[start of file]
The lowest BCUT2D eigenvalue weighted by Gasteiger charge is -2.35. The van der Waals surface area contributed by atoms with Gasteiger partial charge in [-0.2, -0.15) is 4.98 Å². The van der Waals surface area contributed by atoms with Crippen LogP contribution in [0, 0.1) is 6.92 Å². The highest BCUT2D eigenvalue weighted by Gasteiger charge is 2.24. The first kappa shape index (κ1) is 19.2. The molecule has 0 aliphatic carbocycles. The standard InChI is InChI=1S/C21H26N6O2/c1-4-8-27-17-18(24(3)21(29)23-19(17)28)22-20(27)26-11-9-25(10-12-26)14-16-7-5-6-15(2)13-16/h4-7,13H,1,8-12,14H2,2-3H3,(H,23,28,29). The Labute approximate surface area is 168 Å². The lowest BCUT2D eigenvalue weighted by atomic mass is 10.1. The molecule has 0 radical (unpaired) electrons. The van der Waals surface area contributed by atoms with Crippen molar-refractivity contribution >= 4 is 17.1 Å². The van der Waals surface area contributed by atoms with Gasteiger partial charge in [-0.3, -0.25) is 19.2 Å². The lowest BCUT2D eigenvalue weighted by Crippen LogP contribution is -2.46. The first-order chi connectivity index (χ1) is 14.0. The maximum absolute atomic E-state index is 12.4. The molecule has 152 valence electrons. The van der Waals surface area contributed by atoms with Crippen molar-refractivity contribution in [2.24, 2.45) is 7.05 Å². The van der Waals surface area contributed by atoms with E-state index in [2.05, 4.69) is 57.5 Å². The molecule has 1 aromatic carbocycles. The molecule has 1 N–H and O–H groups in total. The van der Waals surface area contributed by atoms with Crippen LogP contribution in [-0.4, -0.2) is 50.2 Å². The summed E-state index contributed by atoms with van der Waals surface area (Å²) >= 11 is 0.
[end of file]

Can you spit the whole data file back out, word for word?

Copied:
The lowest BCUT2D eigenvalue weighted by Gasteiger charge is -2.35. The van der Waals surface area contributed by atoms with Gasteiger partial charge in [-0.2, -0.15) is 4.98 Å². The van der Waals surface area contributed by atoms with Crippen LogP contribution in [0, 0.1) is 6.92 Å². The highest BCUT2D eigenvalue weighted by Gasteiger charge is 2.24. The first kappa shape index (κ1) is 19.2. The molecule has 0 aliphatic carbocycles. The standard InChI is InChI=1S/C21H26N6O2/c1-4-8-27-17-18(24(3)21(29)23-19(17)28)22-20(27)26-11-9-25(10-12-26)14-16-7-5-6-15(2)13-16/h4-7,13H,1,8-12,14H2,2-3H3,(H,23,28,29). The Labute approximate surface area is 168 Å². The lowest BCUT2D eigenvalue weighted by atomic mass is 10.1. The molecule has 0 radical (unpaired) electrons. The van der Waals surface area contributed by atoms with Crippen molar-refractivity contribution >= 4 is 17.1 Å². The van der Waals surface area contributed by atoms with Gasteiger partial charge in [-0.3, -0.25) is 19.2 Å². The lowest BCUT2D eigenvalue weighted by Crippen LogP contribution is -2.46. The first-order chi connectivity index (χ1) is 14.0. The maximum absolute atomic E-state index is 12.4. The molecule has 152 valence electrons. The van der Waals surface area contributed by atoms with Crippen molar-refractivity contribution in [2.24, 2.45) is 7.05 Å². The van der Waals surface area contributed by atoms with E-state index in [2.05, 4.69) is 57.5 Å². The molecule has 1 aromatic carbocycles. The molecule has 1 N–H and O–H groups in total. The van der Waals surface area contributed by atoms with Crippen LogP contribution in [-0.4, -0.2) is 50.2 Å². The summed E-state index contributed by atoms with van der Waals surface area (Å²) >= 11 is 0.